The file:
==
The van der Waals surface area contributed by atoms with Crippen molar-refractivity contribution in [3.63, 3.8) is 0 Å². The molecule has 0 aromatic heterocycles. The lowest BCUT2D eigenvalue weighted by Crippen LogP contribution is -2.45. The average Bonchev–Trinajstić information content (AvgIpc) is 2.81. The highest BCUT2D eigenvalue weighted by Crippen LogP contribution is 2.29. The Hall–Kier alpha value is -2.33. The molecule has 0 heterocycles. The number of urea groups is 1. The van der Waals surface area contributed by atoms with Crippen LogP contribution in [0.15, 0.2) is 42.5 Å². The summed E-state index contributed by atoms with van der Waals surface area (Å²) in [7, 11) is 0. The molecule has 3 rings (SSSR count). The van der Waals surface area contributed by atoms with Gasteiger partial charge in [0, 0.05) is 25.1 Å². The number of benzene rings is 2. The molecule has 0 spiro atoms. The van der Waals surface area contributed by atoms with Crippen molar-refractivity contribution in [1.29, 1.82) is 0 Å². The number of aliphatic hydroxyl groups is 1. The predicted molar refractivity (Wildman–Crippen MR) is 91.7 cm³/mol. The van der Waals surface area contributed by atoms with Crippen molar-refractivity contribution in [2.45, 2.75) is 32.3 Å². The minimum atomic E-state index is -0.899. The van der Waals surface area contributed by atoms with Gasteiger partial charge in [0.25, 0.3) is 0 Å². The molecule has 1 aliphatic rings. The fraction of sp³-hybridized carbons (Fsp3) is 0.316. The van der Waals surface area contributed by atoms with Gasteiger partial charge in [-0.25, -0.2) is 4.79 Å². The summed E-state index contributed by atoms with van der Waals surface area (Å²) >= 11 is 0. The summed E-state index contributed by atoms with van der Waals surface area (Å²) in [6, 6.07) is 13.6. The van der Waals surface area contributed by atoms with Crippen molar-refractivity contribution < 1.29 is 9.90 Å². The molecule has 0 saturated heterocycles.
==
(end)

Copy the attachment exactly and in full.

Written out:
The van der Waals surface area contributed by atoms with Crippen molar-refractivity contribution in [3.63, 3.8) is 0 Å². The molecule has 0 aromatic heterocycles. The lowest BCUT2D eigenvalue weighted by Crippen LogP contribution is -2.45. The average Bonchev–Trinajstić information content (AvgIpc) is 2.81. The highest BCUT2D eigenvalue weighted by Crippen LogP contribution is 2.29. The Hall–Kier alpha value is -2.33. The molecule has 0 heterocycles. The number of urea groups is 1. The van der Waals surface area contributed by atoms with Crippen LogP contribution in [0.15, 0.2) is 42.5 Å². The summed E-state index contributed by atoms with van der Waals surface area (Å²) in [7, 11) is 0. The molecule has 3 rings (SSSR count). The van der Waals surface area contributed by atoms with Gasteiger partial charge in [0, 0.05) is 25.1 Å². The number of benzene rings is 2. The molecule has 0 spiro atoms. The van der Waals surface area contributed by atoms with Crippen molar-refractivity contribution in [1.29, 1.82) is 0 Å². The number of aliphatic hydroxyl groups is 1. The predicted molar refractivity (Wildman–Crippen MR) is 91.7 cm³/mol. The van der Waals surface area contributed by atoms with Crippen molar-refractivity contribution in [2.45, 2.75) is 32.3 Å². The minimum atomic E-state index is -0.899. The van der Waals surface area contributed by atoms with Gasteiger partial charge in [0.25, 0.3) is 0 Å². The molecule has 1 aliphatic rings. The fraction of sp³-hybridized carbons (Fsp3) is 0.316. The van der Waals surface area contributed by atoms with Gasteiger partial charge in [-0.25, -0.2) is 4.79 Å². The summed E-state index contributed by atoms with van der Waals surface area (Å²) >= 11 is 0. The summed E-state index contributed by atoms with van der Waals surface area (Å²) in [6, 6.07) is 13.6. The van der Waals surface area contributed by atoms with Crippen molar-refractivity contribution < 1.29 is 9.90 Å². The molecule has 0 saturated heterocycles.